Sergeant, Royal Scots, 1707


Royal Scots and KOSB were merged into 1st Battalion, The Royal Regiment of Scotland in 2006 (scroll down for a more detailed Description)

Published 1965 by © Hugh Evelyn Limited; drawn by Colonel Philip Henry Smitherman (1910-1982), Royal Corps of Signals
Size: c. 24.5 x 37.5 cm [9 ½ ″ x 14 ½ ″] (may vary slightly from printers’ cut 50 years ago)
Printed on on medium cardstock weighing 144 g/smfaced in light greyish blue (RGB c. d4e1e8)
Print is STANDARD size – shipping is the same for 1 to 10 prints (based on largest print size in your order) – see Shipping & Returns.

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Raised in 1633 by Sir John Hepburn, The Royal Scots was the oldest Regiment in the British Army until it was merged, in 2006, with the other Scottish Infantry Regiments and finally to merge with the KOSB to form the 1st Battalion, The Royal Regiment of Scotland. Here is a sergeant of the Royal Scots in dress worn by infantry battalions during the Wars of the Spanish Succession. The Royal Scots served under the French King until 1678 then returned home and were placed on the British establishment as His Majesty’s Royal Regiment of Foot in 1684. The regimental dress (except the pipers) was like the rest of the infantry until 1881 when they assumed the doublet and tartan trews. The sergeant is identified by his halberd, obsolete as a weapon, but carried, even in battle, as a badge of rank. The hat was soon altered to the three “cocks”. The NCO’s were clothed like the men of the regiment but ‘wore everything better of its kind’. Other infantry regiments had similar coats, but lapels and cuffs had different colours – the lapel showing the facing colour of the regiment. Uniforms were made by contract to the colonel and checked by the Ordnance Board to a pattern held by them to ensure quality – an arrangement made by Marlborough to prevent his men receiving shoddy clothing (as they had tended to before). Belts and side-arms were bought by the colonel at his discretion, with an allowance given for the purpose. The white gaiters, or spatterdashes, were introduced because of the mud of the Low Countries. A modified form of these was still worn in Highland Regiments with the kilt in the 1960’s.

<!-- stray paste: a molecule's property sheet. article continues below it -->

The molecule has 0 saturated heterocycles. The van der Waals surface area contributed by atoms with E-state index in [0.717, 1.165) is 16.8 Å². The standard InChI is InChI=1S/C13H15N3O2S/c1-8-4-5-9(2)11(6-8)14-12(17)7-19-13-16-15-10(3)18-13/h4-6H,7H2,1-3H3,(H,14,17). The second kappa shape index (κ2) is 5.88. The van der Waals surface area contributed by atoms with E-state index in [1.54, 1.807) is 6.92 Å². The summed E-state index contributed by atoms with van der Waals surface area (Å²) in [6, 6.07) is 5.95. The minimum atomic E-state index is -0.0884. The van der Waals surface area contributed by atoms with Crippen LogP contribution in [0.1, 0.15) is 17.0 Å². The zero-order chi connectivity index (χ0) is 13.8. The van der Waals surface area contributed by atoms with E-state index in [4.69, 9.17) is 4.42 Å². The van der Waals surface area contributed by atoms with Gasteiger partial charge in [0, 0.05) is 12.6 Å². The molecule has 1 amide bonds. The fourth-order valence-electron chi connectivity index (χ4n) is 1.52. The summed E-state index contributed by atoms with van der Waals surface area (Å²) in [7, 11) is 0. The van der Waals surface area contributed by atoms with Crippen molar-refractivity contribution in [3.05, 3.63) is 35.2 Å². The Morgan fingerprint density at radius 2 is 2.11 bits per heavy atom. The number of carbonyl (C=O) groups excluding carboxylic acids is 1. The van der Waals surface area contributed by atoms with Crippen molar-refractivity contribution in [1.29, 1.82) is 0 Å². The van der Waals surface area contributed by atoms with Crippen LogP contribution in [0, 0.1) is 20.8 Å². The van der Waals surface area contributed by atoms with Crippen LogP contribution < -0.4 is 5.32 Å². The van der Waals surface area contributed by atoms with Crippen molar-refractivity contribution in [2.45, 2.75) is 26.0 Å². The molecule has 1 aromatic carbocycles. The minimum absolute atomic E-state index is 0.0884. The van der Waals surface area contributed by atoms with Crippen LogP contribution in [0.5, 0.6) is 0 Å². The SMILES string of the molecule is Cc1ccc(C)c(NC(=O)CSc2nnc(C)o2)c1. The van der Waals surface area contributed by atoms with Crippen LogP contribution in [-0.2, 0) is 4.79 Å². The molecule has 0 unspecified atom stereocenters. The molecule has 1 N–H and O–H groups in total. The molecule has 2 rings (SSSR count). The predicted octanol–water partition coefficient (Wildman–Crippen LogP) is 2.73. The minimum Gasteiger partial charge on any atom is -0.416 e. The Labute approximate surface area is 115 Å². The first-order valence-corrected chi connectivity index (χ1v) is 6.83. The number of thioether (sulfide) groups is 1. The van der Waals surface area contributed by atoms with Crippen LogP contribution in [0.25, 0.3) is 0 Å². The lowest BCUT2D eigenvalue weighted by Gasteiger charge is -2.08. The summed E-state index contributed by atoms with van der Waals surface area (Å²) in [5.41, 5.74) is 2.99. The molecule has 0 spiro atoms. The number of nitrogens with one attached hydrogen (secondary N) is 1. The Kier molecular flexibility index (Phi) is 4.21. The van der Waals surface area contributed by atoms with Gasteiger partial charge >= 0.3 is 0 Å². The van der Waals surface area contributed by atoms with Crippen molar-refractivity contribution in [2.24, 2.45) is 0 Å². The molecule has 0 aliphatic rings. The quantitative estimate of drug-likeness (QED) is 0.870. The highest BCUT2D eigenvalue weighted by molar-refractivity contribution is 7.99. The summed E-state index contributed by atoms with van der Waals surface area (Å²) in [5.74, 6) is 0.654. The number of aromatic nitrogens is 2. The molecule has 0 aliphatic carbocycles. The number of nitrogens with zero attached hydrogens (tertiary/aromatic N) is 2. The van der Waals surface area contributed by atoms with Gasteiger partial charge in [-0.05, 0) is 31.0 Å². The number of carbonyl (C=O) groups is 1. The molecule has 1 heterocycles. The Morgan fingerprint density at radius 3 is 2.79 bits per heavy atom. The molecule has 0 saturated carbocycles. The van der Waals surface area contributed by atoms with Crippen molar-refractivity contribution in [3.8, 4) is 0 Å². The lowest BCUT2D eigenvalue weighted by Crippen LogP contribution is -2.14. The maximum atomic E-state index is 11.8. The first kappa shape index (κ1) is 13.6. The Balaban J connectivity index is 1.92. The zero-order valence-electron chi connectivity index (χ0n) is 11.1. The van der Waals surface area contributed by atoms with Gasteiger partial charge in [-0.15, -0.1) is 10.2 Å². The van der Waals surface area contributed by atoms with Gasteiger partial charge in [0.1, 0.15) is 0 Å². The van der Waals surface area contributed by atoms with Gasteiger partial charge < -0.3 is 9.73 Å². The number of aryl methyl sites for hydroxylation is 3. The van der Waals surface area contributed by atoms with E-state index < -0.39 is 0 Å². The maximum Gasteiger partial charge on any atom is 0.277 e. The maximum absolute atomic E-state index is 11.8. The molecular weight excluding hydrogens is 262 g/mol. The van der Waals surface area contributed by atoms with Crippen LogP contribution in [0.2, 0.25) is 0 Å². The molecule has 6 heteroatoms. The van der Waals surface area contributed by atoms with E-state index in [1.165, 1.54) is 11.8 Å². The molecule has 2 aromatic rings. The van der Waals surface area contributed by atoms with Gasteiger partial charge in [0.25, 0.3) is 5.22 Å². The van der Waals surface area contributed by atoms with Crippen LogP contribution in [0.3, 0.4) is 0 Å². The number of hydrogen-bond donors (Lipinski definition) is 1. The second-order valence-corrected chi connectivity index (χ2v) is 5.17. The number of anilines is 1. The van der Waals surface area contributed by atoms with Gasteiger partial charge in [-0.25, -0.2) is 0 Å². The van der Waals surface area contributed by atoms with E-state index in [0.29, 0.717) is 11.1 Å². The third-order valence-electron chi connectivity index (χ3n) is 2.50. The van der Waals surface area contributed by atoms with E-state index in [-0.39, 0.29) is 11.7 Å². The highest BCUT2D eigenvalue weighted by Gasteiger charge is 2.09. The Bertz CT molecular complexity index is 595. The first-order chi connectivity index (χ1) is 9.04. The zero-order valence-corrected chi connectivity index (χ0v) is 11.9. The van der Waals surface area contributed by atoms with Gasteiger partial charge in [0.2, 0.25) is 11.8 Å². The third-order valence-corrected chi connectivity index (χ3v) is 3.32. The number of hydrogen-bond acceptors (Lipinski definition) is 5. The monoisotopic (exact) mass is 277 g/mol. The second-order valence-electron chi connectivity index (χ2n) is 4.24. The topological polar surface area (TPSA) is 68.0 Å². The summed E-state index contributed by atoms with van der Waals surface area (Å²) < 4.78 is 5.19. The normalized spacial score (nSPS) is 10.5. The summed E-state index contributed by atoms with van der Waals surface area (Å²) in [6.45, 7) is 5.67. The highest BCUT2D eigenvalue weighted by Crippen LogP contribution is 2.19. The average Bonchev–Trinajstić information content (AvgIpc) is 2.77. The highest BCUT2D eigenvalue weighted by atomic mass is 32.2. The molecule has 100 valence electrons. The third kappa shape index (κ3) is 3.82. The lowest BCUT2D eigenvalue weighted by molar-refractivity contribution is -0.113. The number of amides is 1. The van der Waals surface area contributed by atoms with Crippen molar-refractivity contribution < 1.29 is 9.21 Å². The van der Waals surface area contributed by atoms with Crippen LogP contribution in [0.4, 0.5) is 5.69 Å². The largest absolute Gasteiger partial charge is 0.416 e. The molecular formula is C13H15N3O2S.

Source: Tapestry of the Battle of Wijnendael, 1708 at Blenheim Palace, England.

Additional information

Dimensions 24 × 37.5 cm